High school graduation, college enrollment, and college graduation: Of all youngsters in the land, it’s no secret that low-income and minority students have the longest odds of achieving this educational trifecta. One intervention geared toward evening those odds is the creation of Early College (EC) High Schools—academically rigorous schools that, in partnership with colleges, offer college-credit-bearing courses. There are presently 240 such schools in the U.S. (ten of them in Fordham’s home state of Ohio, and one of these in our home town of Dayton), primarily serving low-income and minority youths. But how well do they work? According to this study by the American Institutes for Research and SRI International, they’re doing quite well indeed. The authors exploit the lottery-based admissions of ten ECs to estimate their impact on high school graduation, college enrollment, and college graduation for three cohorts of ninth-graders (who enrolled in years 2005, 2006 and 2007). The study finds that 77 percent of students admitted into an EC had enrolled in college itself one year after high school, whereas 67 percent of non-EC students had done so. Moreover, 22 percent of EC students went on to earn a two- or four-year degree, compared to 2 percent of the comparison students—and 20 percent of EC students earned that degree by the time they graduated high school, compared to 2 percent of the comparison students. For low-income and minority youngsters, the schools’ impact was even greater: Minority EC students were twenty-nine times more likely than minority comparison students to obtain a college degree (by contrast, white EC students were eight times more likely), and low-income EC students were twenty-five times more likely than low-income students in the control group to obtain a college degree. Although the study’s sample size is small, it provides a strong argument for increasing the number of these fine schools.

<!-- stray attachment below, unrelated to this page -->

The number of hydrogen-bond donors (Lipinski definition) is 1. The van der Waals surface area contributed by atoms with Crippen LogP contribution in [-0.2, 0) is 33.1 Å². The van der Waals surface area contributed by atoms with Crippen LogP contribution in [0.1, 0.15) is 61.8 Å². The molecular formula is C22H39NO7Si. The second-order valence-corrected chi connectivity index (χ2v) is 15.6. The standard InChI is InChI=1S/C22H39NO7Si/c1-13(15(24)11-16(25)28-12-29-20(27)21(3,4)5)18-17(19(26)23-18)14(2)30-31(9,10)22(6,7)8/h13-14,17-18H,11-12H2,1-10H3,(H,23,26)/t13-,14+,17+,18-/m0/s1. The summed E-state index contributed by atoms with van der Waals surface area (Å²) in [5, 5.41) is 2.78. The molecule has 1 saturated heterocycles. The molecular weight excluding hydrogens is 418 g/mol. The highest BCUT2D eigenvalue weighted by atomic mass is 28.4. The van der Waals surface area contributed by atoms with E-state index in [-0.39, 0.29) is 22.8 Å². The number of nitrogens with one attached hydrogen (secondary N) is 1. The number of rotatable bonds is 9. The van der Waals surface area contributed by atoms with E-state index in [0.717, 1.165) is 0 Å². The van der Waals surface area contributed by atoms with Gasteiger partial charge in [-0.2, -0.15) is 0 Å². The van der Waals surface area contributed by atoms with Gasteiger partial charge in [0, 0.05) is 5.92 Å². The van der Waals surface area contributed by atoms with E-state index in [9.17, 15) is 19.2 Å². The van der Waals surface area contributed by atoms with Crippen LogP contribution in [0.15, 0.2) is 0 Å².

SOURCE: Andrea Berger, et al., Early College, Early Success: Early College High School Initiative Impact Study (Washington, D.C.: American Institutes for Research, June 2013).